After you’ve completed your job offer acceptance email, be sure to proofread it and verify you have the correct information included. You should then send the email to the person or group of people who originally sent you the email and include a subject line that identifies you and your intent with the email.
If the terms of your job offer email do not meet your expectations, there are ways to negotiate them before sending an offer acceptance email. With this type of email, you will also want to be professional and thorough when detailing your requests. Here is an example of what that email might look like.
I want to thank you for the job offer of [position name] at [company name]. The position and responsibilities fit well with my skills and experience.
After considering your offer, I would like to chat about the proposed salary. Due to my experience in [industry] and especially my [list pertinent and valuable skills for the position] skills, I believe a salary of [salary amount] would be more appropriate for the position.
Thank you again for the offer and I look forward to hearing your response regarding the proposed salary increase.
When you do decide to negotiate your job offer, don’t sell yourself short. Know what value you bring to the table, and don’t be afraid to ask for salary and benefit accommodations that reflect that value.
However, it is a good idea to start with and focus on the most important factors you would like to change about your job offer. Saving some items for a later date could give you further opportunities for negotiation after you’ve been in the role for some time.
It isn’t uncommon to receive a job offer and need a little more time to consider the details. If you find yourself in this position, here are the steps you can take to ensure you have the time you need to make the best decision.
Thank the business for their offer at the beginning of your email.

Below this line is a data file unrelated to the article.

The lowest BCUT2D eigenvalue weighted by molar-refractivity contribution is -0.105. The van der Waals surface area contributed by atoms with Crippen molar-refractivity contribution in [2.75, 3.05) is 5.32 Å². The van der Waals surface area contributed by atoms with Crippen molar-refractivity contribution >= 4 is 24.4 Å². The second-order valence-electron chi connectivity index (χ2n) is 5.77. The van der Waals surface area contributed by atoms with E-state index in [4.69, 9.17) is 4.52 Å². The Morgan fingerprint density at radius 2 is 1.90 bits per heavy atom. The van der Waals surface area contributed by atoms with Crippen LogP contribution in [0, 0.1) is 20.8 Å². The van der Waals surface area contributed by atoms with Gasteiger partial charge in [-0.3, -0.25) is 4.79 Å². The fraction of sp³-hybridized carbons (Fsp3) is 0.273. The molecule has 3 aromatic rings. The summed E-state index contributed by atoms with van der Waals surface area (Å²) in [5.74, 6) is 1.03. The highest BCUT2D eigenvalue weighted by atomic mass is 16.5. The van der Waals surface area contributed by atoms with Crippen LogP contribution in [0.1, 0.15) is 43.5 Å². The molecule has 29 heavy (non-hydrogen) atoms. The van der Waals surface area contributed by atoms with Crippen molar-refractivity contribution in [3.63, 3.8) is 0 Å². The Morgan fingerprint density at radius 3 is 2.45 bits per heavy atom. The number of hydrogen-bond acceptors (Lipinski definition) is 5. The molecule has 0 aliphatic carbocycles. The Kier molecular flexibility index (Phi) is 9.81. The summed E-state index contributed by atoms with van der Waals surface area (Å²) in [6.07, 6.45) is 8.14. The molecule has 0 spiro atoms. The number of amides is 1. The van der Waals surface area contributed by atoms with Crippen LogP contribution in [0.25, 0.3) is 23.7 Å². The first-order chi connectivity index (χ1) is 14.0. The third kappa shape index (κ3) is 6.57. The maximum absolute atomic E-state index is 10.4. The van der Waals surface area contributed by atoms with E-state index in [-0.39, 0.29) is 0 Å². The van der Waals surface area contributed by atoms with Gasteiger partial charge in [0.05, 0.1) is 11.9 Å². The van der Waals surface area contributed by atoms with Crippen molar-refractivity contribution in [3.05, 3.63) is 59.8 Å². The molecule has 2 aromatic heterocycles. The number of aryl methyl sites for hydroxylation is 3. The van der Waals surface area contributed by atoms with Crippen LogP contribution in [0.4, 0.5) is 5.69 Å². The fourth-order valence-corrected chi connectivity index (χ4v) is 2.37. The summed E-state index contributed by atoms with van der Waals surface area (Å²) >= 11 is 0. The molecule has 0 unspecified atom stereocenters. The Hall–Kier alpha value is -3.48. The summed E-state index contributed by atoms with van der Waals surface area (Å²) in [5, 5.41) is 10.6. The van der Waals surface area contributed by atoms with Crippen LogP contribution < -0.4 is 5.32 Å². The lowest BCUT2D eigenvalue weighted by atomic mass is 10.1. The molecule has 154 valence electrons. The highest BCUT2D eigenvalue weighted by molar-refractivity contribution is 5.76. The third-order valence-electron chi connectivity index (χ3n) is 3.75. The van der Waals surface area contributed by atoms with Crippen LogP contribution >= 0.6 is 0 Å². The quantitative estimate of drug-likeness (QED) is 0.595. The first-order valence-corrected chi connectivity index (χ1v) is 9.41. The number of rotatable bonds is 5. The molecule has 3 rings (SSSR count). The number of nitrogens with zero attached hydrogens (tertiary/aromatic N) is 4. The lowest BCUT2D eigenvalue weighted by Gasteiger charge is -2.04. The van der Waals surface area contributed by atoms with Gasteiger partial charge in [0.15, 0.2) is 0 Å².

Explain you are excited to review the offer and will consider the terms and the position carefully.
Clarify any sections of the offer you are unsure of and ask any questions that will affect your decision.
Provide your potential employer with a date they can expect your response by. Be sure to be reasonable in your timing and be prepared to send a decision as soon as possible.
Conclude the email with another statement thanking the business for its offer.
Once you have requested more time to review the offer, stick to the timeframe you agreed to. If you asked for further information in your email, be sure to follow up promptly if you don’t hear back from the hiring manager as a delay in response could affect your ability to make a sound decision.
Finding yourself in the position of having multiple job offers presents its own challenges when writing a job acceptance email. It’s easy to make mistakes, and unfortunately, many of those mistakes you can’t take back once they have been made. Use the tips below to handle multiple job offers appropriately.
When writing a job acceptance email, it is important that you keep things professional and formal.
Cover all important information in your email, such as your expected salary, any benefits you discussed, your start date, and your responsibilities in the new role.
If you need time to review your offer, ask for it as soon as possible and give a timeline regarding when the hiring manager can expect to hear back from you.
When negotiating the terms of your offer letter, stay professional and focus on the most important factors of the offer.
Holly is a writer and editor based in Oklahoma. She specializes in social media, small business, and human resources content. She has previously written for a collection of country music media outlets, including Wide Open Country. Holly loves writing cozy mysteries and fantasy stories. She is the proud pet-parent of two dachshunds who are forever taking over all the blankets and pillows.